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TWINSBURG -- From live burns to mock field amputations to intense classroom work, six firefighters from Twinsburg will pass along to colleagues what they learned at a week-long continuing education conference for firefighters in Indianapolis, Ind.
The firefighters attended the Fire Department Instructor's Conference, now in its 90th year, April 24 through 29 at Lucas Oil Stadium and the Indiana Convention Center, said Lt. Marcus Ketner, one of the six local firefighters to attend.
"There were physical, hands-on classes, like a burning building, throwing a ladder, and there were intensive workshops," Ketner said. "A couple of firefighters took a cadavorial class, where they ... learned about anatomy and how to do field amputations if necessary. Some of the cadavers had artificial limbs, so they learned how they were put together. They basically did an autopsy."
Other classes included fire investigation, scientific studies on fire behavior and vehicle training, he said.
"And that was just Monday and Tuesday," he said.
The conference started with four- and eight-hour sessions on various topics, said Ketner, who has attended the conference for 18 years. The April 26 opening ceremony included 10,000 firefighters from across the world, Ketner said. The ceremony included a tribute for the firefighters who died in the line of duty in 2016.
Wednesday and Thursday included more class options, Ketner said, including 20 to 30 classes that lasted just under two hours.
"You could go to whatever class you choose," he said.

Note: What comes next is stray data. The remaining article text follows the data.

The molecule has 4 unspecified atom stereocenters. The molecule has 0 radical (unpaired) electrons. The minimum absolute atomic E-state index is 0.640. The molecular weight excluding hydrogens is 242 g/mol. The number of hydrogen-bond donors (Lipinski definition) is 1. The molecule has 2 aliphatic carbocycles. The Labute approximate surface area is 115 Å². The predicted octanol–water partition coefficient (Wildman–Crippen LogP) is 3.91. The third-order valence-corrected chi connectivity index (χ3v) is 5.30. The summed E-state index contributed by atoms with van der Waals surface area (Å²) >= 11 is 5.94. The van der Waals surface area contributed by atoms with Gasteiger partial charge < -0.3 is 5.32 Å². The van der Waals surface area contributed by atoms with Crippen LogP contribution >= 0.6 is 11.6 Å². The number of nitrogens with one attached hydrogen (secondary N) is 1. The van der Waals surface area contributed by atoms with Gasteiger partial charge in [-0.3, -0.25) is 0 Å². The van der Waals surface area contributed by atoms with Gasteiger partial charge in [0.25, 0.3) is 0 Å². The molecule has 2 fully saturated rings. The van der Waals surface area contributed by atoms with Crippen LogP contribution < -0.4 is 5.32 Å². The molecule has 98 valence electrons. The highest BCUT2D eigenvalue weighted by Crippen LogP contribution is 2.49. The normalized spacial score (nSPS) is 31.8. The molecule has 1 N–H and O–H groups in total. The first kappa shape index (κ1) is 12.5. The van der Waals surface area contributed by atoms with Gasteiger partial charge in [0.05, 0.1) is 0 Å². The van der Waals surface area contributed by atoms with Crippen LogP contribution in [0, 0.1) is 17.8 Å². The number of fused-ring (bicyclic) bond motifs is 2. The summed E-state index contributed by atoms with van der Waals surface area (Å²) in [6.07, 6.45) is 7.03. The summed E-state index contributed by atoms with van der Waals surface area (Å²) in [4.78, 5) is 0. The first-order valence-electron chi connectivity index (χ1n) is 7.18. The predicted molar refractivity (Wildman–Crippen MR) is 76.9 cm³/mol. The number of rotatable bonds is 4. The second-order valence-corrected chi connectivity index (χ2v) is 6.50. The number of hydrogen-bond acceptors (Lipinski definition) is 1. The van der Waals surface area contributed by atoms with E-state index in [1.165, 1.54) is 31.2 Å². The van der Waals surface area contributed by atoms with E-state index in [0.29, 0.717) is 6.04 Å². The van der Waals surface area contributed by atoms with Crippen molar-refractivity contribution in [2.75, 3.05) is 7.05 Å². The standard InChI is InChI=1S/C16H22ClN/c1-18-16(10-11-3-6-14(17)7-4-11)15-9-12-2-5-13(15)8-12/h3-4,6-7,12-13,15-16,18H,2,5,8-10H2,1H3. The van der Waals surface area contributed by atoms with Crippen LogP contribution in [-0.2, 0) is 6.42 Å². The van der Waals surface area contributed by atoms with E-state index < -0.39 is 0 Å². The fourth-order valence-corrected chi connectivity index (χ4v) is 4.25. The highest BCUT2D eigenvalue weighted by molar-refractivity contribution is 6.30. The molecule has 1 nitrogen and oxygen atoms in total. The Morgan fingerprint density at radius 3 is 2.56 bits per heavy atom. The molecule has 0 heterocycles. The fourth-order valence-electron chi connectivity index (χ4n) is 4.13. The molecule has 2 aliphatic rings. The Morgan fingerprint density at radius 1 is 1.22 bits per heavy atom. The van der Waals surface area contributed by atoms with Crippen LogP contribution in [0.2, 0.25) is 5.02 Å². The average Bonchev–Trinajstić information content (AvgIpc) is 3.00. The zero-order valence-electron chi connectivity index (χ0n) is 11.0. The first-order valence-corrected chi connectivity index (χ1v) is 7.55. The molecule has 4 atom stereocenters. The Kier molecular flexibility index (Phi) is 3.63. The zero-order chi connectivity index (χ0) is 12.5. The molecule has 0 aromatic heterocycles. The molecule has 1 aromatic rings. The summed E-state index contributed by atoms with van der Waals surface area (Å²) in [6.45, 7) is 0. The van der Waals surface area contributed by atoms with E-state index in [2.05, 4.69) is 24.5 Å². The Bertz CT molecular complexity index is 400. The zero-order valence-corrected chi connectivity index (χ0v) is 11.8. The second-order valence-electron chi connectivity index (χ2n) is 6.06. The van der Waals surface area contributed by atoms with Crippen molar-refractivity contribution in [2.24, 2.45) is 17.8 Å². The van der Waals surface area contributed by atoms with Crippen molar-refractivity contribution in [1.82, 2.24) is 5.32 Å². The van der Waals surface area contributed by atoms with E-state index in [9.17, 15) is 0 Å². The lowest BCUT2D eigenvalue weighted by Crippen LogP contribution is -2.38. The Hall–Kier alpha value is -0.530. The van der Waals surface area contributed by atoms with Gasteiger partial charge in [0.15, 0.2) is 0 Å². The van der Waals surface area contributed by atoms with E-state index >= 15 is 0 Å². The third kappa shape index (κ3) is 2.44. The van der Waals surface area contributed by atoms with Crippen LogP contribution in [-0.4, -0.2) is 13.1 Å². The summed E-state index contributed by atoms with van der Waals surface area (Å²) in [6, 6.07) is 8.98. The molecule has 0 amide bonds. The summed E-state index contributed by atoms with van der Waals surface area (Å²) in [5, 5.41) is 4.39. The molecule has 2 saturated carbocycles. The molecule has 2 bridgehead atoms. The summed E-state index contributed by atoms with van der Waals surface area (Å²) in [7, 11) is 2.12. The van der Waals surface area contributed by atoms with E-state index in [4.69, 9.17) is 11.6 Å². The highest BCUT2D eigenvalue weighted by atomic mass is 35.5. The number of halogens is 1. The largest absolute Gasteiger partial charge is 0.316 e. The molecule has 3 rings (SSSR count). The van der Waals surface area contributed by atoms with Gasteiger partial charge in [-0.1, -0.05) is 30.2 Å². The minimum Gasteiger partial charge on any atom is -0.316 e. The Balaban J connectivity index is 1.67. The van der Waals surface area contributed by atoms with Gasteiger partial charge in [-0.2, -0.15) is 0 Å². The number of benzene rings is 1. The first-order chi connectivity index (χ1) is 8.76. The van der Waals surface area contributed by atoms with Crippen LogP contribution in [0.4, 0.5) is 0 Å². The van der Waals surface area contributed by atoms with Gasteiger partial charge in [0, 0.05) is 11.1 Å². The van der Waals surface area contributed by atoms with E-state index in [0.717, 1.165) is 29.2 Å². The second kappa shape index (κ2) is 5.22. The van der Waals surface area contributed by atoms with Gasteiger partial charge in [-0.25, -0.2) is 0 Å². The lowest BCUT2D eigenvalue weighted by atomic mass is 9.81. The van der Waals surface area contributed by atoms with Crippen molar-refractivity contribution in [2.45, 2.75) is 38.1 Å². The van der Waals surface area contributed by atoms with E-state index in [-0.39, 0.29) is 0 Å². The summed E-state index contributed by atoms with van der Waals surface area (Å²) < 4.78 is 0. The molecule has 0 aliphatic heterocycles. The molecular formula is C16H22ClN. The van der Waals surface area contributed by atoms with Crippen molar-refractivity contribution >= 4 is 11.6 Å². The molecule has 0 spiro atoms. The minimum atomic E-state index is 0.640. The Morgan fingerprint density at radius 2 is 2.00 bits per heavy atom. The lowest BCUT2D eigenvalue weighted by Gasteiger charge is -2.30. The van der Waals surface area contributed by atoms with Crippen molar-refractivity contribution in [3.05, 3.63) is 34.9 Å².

A trade show was organized Thursday through Saturday, Ketner said.
"There were 400,000 square feet of exhibits," he said. "It was in the entire Indiana Convention Center and the Lucas Oil Stadium."
There were 33,939 attendees from 58 countries, and 98 exhibitions at the show, Ketner said.
"We were joking that if you can sell it to a fire station, it's at the show," Ketner said.
Exhibits included information on fire and EMS equipment as well as architects who had designed fire departments, he added.
"We had a lot of steps on our Fitbits that week," Ketner said.
Cost to attend was $1,100 per person.
"We try to send four to six firefighters every year," Ketner said. "The firefighters are grateful to the chief and the city, and we are looking forward to the next one."
Asst. Chief Steve Bosso said the conference is invaluable for not just the many training opportunities but for providing updates and ideas.
"It gives them new ideas; they see new equipment, new technology," Bosso said. "We need to keep up with it. For example, a couple years ago one of our guys saw the BullEx equipment."
The fire department acquired a $24,000 grant from the Firehouse Subs Public Safety Foundation and obtained the base BullEx Attack digital Fire Training System in 2016, Bosso said. Earlier this year, they upgraded the training system with the addition of the BullEx Digital Nozzle and Weighted Fire Hose Line, which allow for training where flowing water isn't available.